Uber rolled out some good news Wednesday, but under uber-unusual circumstances.
The ride-hailing giant was forced to shift gears, rushing financial results out in the early hours, after chief rival Lyft’s disappointing financials set a dangerous course for ride-hailing stocks. The move may have blunted some of the whiplash.
Strife in the Fast Lane
In essence, the ride-hailing industry seeks to give a convincing answer to a single question: what happens now? The last two years were marred by a collapse in demand due to the pandemic, which made the question of whether companies in the sector can find a sustainable route to profitability even more pressing. With pandemic restrictions unwinding, Lyft and Uber’s results this week were expected to provide some fledgling answers.
Then, on Tuesday evening, Lyft’s engine stalled. The ride-hailing company said it had served 17.8 million active riders last quarter, just missing analysts’ estimates and underperforming its Q4 number — 18.7 million. More concerning for analysts was a warning that EBITDA (a proxy for cash flow) in the current quarter will fall between $10 million and $20 million to a point way off the mark from Wall Street’s $81 million projection. Those numbers prompted Uber to put the pedal to the metal on its own, much rosier results:
- Uber’s latest quarterly report was scheduled to drop Wednesday, after the market closed, but management rushed it out in the morning after a pre-market selloff of Lyft drove the company’s share price down 26%. It kind of worked: while Lyft’s stock crashed 35% for the day, Uber suffered a comparatively modest 12% drop.
- Uber, which has a more diversified business than does Lyft, trumpeted its $6.85 billion in revenues in the latest quarter, which beat expectations of $6 billion. Despite restaurants reopening, food delivery service Uber Eats has remained a bigger business than ride-hailing: deliveries grew 12% year-over-year to $13.9 billion in the first quarter.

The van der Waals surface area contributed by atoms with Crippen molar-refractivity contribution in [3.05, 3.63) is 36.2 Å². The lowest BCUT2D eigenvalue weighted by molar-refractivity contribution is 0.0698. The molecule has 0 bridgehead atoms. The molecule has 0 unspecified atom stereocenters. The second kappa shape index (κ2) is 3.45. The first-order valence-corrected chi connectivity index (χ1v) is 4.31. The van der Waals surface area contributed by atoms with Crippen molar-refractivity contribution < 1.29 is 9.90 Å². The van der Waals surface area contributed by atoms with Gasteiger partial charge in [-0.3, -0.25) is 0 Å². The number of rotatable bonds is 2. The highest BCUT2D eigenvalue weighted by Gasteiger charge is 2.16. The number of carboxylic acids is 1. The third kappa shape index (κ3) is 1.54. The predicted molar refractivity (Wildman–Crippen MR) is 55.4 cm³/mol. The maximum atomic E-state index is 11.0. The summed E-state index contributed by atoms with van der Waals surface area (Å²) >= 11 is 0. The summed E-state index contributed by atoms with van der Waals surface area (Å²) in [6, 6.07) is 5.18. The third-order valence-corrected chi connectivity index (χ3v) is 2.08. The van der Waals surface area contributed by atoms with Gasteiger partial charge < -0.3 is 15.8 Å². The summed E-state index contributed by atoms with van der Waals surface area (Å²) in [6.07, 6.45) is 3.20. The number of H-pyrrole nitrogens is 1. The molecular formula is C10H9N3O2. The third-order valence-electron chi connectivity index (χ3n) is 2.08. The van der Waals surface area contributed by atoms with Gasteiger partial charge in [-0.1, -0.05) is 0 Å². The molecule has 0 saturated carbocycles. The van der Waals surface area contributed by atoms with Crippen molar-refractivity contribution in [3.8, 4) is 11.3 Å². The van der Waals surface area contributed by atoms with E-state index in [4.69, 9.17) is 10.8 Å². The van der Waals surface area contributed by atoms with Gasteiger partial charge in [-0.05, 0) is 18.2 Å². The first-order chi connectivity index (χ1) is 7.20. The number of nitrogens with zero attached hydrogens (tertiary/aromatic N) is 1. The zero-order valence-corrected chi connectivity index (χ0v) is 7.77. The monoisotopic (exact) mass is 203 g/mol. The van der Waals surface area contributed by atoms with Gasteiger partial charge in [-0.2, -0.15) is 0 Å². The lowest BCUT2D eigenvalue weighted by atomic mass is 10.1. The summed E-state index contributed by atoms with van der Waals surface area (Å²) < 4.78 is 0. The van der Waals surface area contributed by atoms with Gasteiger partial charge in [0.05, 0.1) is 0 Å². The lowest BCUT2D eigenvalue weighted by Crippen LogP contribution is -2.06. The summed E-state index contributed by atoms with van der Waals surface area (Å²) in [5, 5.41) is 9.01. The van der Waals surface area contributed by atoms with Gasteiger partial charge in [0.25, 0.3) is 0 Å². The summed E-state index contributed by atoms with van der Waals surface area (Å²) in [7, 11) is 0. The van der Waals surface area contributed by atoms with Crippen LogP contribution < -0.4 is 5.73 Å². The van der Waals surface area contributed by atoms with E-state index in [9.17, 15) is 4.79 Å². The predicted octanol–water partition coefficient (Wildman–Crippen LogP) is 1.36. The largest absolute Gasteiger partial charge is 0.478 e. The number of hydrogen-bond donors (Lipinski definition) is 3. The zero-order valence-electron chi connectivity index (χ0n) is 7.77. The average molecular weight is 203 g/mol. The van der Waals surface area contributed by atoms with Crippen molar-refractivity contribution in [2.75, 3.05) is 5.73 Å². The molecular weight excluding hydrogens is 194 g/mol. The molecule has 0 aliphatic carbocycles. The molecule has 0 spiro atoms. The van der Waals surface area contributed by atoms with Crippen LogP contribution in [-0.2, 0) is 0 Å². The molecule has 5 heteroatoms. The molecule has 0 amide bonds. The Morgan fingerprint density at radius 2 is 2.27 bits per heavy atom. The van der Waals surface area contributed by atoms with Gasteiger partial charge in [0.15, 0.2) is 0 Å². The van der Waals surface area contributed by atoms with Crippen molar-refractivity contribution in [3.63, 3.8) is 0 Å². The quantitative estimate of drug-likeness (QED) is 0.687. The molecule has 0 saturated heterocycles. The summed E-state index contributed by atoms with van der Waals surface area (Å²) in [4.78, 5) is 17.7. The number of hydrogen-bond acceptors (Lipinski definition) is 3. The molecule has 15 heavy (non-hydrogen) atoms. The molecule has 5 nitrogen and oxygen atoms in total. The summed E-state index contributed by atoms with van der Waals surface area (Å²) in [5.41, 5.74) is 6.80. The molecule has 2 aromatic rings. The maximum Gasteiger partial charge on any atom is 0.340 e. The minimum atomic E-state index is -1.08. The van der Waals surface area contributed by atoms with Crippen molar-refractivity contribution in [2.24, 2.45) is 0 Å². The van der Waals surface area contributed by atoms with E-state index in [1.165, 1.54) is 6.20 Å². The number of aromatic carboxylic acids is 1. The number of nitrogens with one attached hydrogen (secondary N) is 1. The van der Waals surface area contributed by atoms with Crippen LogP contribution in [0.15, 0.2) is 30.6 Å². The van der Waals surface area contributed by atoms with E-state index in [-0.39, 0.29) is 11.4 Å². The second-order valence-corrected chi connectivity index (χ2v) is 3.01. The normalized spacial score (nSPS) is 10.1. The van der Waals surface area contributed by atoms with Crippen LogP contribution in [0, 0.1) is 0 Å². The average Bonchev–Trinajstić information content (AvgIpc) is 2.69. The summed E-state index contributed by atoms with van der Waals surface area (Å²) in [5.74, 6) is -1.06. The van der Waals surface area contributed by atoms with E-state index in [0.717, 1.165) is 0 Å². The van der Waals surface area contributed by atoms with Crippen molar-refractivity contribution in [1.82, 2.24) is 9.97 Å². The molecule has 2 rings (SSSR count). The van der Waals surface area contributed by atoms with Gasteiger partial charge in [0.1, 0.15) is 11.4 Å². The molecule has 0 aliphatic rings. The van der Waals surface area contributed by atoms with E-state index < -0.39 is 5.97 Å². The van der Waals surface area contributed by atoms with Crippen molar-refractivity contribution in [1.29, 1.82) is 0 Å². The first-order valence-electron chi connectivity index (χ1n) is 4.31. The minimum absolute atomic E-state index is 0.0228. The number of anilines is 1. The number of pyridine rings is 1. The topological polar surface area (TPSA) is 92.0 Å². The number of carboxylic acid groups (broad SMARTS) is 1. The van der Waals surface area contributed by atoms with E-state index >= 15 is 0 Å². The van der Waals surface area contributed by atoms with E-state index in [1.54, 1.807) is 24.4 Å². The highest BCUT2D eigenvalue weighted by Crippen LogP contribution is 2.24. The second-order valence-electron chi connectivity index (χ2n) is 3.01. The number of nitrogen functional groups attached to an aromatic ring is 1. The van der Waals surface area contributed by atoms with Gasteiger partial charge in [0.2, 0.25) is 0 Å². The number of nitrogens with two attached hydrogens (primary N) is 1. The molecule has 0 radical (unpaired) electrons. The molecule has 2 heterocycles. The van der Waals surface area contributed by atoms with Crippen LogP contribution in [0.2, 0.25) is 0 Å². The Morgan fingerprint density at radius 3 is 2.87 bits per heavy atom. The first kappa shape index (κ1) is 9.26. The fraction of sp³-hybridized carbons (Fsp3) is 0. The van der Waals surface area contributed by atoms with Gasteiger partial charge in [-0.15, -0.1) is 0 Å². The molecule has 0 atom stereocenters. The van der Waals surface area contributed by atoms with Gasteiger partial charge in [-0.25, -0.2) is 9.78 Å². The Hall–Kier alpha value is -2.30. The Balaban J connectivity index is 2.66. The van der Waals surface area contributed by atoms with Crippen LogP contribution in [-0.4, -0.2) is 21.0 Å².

“There’s no room for error in this environment, but still, this selloff seems overdone,” Alexander Potter, an analyst at Piper Sandler, wrote in an investor note.
It Pays to Eat: Uber Eats’ key advantage was keeping drivers driving: those who switched to food delivery kept working for Uber during the pandemic and beyond. Lyft, the bread-and-butter of whose business is ride-hailing, said it is still spending on perks to entice riders back, although this exacerbates long-held investor concerns about razor-thin ride-hailing margins.
Could Be Worse: On Wednesday, the US Securities and Exchange Commission announced an investigation into Chinese ride-hailing giant Didi Global’s botched US IPO, sabotaged by a crackdown on tech firms by Chinese regulators. Didi’s stock has fallen 85% since the debacle, eroding chief shareholder SoftBank’s stake by $10 billion.